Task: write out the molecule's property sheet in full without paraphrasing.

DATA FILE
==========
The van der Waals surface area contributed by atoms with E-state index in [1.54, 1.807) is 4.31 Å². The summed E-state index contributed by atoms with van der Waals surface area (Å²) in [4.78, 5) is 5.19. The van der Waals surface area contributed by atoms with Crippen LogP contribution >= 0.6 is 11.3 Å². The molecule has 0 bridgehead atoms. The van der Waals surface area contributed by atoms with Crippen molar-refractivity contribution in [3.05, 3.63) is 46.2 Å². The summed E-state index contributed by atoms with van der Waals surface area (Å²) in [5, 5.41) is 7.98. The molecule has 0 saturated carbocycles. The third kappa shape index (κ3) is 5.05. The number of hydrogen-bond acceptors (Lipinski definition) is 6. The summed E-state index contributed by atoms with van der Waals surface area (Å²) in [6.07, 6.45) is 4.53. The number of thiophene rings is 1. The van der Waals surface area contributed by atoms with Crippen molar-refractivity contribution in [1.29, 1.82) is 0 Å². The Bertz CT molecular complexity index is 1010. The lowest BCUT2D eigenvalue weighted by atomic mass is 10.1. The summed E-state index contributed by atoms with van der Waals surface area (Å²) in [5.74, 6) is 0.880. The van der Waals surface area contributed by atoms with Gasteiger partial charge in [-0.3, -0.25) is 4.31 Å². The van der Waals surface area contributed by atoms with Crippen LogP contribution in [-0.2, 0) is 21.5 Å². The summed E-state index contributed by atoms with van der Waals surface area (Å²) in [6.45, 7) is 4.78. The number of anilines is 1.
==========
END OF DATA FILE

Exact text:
The van der Waals surface area contributed by atoms with E-state index in [1.54, 1.807) is 4.31 Å². The summed E-state index contributed by atoms with van der Waals surface area (Å²) in [4.78, 5) is 5.19. The van der Waals surface area contributed by atoms with Crippen LogP contribution >= 0.6 is 11.3 Å². The molecule has 0 bridgehead atoms. The van der Waals surface area contributed by atoms with Crippen molar-refractivity contribution in [3.05, 3.63) is 46.2 Å². The summed E-state index contributed by atoms with van der Waals surface area (Å²) in [5, 5.41) is 7.98. The molecule has 0 saturated carbocycles. The third kappa shape index (κ3) is 5.05. The number of hydrogen-bond acceptors (Lipinski definition) is 6. The summed E-state index contributed by atoms with van der Waals surface area (Å²) in [6.07, 6.45) is 4.53. The number of thiophene rings is 1. The van der Waals surface area contributed by atoms with Crippen molar-refractivity contribution in [1.29, 1.82) is 0 Å². The Bertz CT molecular complexity index is 1010. The lowest BCUT2D eigenvalue weighted by atomic mass is 10.1. The summed E-state index contributed by atoms with van der Waals surface area (Å²) in [5.74, 6) is 0.880. The van der Waals surface area contributed by atoms with Gasteiger partial charge in [-0.3, -0.25) is 4.31 Å². The van der Waals surface area contributed by atoms with Crippen LogP contribution in [-0.2, 0) is 21.5 Å². The summed E-state index contributed by atoms with van der Waals surface area (Å²) in [6.45, 7) is 4.78. The number of anilines is 1.